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The Wrack

The Wrack is the Wells Reserve blog, our collective logbook on the web.

Saco River Estuary Project

Posted by | April 25, 2011


About the Project

The goal of this project is to protect the Saco River estuary so it will continue to provide services and values to surrounding communities. Investigators are seeking to understand the effects of increasing coastal development on the health of the Saco River estuary and to identify ways to mitigate those effects. The project's full title is "Sustaining Quality of Place in the Saco River Estuary through Community Based Ecosystem Management."

The Saco River basin is the largest watershed in southern Maine, draining about 1,700 square miles and encompassing all or part of 20 cities and towns in the state. From its headwaters in the White Mountains of New Hampshire, Maine's fourth-largest river flows roughly 120 miles before emptying into the Gulf of Maine between the cities of Biddeford and Saco.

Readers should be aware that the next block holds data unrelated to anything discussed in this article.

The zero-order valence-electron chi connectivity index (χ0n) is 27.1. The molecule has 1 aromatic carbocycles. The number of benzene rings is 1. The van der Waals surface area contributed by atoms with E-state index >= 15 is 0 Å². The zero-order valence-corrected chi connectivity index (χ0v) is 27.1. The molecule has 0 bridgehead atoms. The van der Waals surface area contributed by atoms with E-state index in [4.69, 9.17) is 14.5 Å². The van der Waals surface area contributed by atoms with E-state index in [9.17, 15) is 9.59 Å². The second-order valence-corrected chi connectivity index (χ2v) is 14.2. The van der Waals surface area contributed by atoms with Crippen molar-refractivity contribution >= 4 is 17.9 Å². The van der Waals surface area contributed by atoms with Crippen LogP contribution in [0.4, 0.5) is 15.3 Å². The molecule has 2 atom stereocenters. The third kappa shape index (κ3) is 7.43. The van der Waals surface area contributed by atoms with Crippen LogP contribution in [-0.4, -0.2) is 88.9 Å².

The estuarine portion of the Saco River extends about 4 miles, from near Cataract Dam at Factory Island, Biddeford (the most seaward of the river's 40-plus dams), to Camp Ellis and Hills Beach. At the river mouth lies the University of New England campus.

Project Period

Fall 2009 to Summer 2014


  1. Formed research and stakeholder teams, so at each step the scientists can work with resource managers, policy makers, and decision makers.
  2. Held two Sustaining the Saco workshops to gather community input.
  3. Completed ecological research on fish, bird, and plant biodiversity in tidal wetlands.
  4. Mapped extent of invasive plants and measured nitrogen content in runoff entering wetlands.

Community Impact

  • Information from Sustaining the Saco workshops will be included in the City of Biddeford's open space plan.
  • "Sustaining The Saco Estuary — Challenges for Science and Stewardship" workshop held June 3, 2013.
  • The project was featured in the Sustainable Maine episode "Return of a River" on MPBN in October 2013.

Resulting Publications

Principal Investigators

  • Pamela Morgan, Ph.D., UNE Department of Environmental Studies
  • Christine Feurt, Ph.D., director of the UNE Center for Sustainable Communities & coordinator of the Wells Reserve Coastal Training Program


  • Kristin Wilson, Ph.D.
  • Other UNE professors

Funding Sources

  • Maine EPSCoR grant (Experimental Program to Stimulate Competitive Research, a National Science Foundation program) to the University of New England through the UMaine Sustainability Solutions Initiative. Funding partially shared with the Wells Reserve.

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